Centre of Renewable Energy
The city of Peshawar is located around 50 km from the Pakistani-Afghan border, in the province of Khyber Pakhtunkhwa. The mountainous region has suffered from instability and violent incidents in the past decade. The population’s eagerness to recover and develop economically is being additionally slowed down by energy shortage, which is a frequent problem along the Afghan-Pakistani border. This exacerbates the situation of – among others – many young people struggling to earn a living. Facing the lack of opportunity, they can become an easy target for extremists, who exploit their vulnerability for their own goals.
High unemployment rates and an energy supply deficit contribute to the area's instability.
The energy shortfalls can be addressed in contemporary and innovative ways. Among the population, the demand to find alternative sources for energy is high. However, few service providers have the necessary expertise to implement and deliver energy solutions such as solar power. PATRIP’s partner Wish International identified this market gap and examined the situation of vocational centres in Peshawar who offered training courses in the energy sector. After assessing curricula from various vocational institutions, they realised that in none of them could people learn how to operate with renewable energy sources.
Financed by: German Federal Foreign Office (FFO) through KfW and PATRIP Foundation
Implemented by: Wish International
Duration: December 2015 – April 2017
Budget: 750,000.00 EUR
Beneficiaries: initial phase supported by Wish International: 500 trainees (60% Pakistani, 40% Afghan); after facility hand-over to TEVTA: continuous enrolment
Key Outputs: Construction of training facility/workshop, including classrooms, labs, and workshops. Arranging of training on solar systems and UPS for staff and trainees, including development of a curriculum. Equipping of the centre and overseeing of the first three batches of trainees.
The project aimed at unlocking the untapped potential of the renewable energy sector in Peshawar and the wider province, Khyber Pakhtunkhwa, in order to generate several positive effects for the population. By increasing the knowledge and expertise in the context of solar power and UPS among the local population, these energy sources were hoped to be promoted as tangible solutions for the area’s struggles with steady energy supply. Concretely, this was to be achieved through training more qualified personnel in this sector, which in turn was planned to have a beneficial effect on the overall unemployment rate, especially among the younger population.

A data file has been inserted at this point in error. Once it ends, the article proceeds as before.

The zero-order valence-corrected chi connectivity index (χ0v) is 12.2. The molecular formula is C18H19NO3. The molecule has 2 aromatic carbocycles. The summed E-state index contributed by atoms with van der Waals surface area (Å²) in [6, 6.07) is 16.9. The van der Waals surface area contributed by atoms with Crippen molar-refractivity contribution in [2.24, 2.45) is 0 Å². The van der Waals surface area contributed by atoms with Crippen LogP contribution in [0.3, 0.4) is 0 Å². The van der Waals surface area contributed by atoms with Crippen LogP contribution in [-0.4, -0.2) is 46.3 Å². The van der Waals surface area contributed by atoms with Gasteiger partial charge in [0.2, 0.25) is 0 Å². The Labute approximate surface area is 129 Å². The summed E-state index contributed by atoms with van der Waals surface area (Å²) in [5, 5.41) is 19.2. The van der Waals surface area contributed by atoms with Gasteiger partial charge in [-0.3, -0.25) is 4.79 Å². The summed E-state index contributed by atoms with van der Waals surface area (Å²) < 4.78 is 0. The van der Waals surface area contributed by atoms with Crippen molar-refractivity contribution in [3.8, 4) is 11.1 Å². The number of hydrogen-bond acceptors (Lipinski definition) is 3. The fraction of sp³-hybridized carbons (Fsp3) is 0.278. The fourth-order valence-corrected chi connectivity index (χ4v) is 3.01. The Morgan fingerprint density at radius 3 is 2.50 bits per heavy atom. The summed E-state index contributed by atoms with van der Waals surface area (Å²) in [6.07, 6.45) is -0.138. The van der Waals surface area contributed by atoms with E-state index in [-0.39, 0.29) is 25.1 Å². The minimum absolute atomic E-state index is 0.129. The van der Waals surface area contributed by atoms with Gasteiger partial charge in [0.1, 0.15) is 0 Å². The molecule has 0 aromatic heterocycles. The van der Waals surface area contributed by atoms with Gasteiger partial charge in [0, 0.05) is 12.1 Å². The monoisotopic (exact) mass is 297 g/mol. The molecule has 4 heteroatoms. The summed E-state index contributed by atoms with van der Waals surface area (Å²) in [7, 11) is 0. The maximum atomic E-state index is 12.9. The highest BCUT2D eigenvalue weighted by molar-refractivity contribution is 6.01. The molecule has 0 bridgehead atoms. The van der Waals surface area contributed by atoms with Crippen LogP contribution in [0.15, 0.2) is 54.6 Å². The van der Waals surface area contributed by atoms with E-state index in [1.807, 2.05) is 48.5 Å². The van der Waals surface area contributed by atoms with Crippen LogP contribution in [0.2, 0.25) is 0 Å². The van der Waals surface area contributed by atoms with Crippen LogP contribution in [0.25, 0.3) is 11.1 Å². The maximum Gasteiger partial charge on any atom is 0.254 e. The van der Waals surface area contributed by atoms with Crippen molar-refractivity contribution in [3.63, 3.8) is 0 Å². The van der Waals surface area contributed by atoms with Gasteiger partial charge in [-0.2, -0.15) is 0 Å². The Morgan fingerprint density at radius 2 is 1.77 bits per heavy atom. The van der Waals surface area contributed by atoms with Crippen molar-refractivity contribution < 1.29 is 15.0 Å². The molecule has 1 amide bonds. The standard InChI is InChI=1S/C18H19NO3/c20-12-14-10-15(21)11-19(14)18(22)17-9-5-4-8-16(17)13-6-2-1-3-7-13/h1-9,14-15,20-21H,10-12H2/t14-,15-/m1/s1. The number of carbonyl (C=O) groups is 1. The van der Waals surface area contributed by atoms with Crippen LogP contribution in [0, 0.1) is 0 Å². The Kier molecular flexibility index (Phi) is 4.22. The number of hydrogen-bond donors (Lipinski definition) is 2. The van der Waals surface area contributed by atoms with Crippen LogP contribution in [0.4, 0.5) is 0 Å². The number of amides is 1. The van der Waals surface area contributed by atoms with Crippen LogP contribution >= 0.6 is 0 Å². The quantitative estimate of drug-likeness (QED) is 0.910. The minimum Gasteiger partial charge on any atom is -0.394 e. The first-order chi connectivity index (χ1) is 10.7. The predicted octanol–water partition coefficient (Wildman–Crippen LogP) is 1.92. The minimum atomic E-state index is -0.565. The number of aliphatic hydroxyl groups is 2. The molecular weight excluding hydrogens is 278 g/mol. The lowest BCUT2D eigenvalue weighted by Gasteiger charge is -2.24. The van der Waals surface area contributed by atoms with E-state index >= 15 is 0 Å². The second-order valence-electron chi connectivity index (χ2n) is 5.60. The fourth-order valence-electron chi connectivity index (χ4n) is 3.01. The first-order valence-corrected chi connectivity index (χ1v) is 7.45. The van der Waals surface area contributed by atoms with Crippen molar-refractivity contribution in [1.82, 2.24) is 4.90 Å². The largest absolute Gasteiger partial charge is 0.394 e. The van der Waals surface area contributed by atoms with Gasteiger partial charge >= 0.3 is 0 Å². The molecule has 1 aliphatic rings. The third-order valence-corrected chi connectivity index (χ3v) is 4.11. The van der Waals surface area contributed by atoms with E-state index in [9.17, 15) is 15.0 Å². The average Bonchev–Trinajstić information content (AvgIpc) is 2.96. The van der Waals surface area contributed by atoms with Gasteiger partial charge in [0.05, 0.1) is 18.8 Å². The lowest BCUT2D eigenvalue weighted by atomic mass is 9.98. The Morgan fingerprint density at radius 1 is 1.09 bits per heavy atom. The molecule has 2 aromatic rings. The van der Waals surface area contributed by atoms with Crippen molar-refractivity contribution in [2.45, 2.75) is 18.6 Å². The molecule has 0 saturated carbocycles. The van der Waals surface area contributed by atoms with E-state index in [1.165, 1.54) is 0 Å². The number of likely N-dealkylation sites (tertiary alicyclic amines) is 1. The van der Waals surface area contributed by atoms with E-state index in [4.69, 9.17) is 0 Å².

People lack the necessary expertise to capitalise on the demand for alternative sources of energy.
Wish International’s ambition was to develop the province’s first alternative energy training programme, which would provide a modern curriculum to equip younger people with valuable technical skills. Equipped with in-demand expertise, the programme’s graduates could then apply their knowledge to start offering services in this sector by either finding employment with existing firms or starting their own small business in repairing, installing, and maintaining solar power plants, as well as install uninterrupted power supply (UPS). The programme was envisaged as a long-term source of expertise for the region in this respect, with a hands-on vocational education designed to be closely intertwined with businesses working in the energy supply sector.
The overarching purpose of these measures was to tackle factors of instability in the province, by reducing people’s vulnerability towards energy shortages, as well as provide opportunities for young unemployed people to earn a living, support their families, and thus make them more resilient towards threats such as radicalisation.
To guarantee the sustainability of the newly established facility, Wish International established a partnership with the Technical Education and Vocational Training Authority (TEVTA). TEVTA was established by the government of Khyber Pakhtunkhwa to provide technical education and vocational skills to trainees in institutions under its control. These institutions regulated by TEVTA have nationally and internationally acceptable syllabi. Prior to the implementation of Wish International’s project, it was therefore clarified that TEVTA would take over the operation of the facility after the initial launching phase.
The construction works were outsourced to a local Pakistani company. For the development of the curriculum, Wish International engaged the Islamabad-based company ATS Engineers, which among other things specialises in Solar Energy Solutions. The 6-month curriculum was set up with a strong emphasis on practical learning, which comprised 80% next to theory, making up 20% of the overall programme.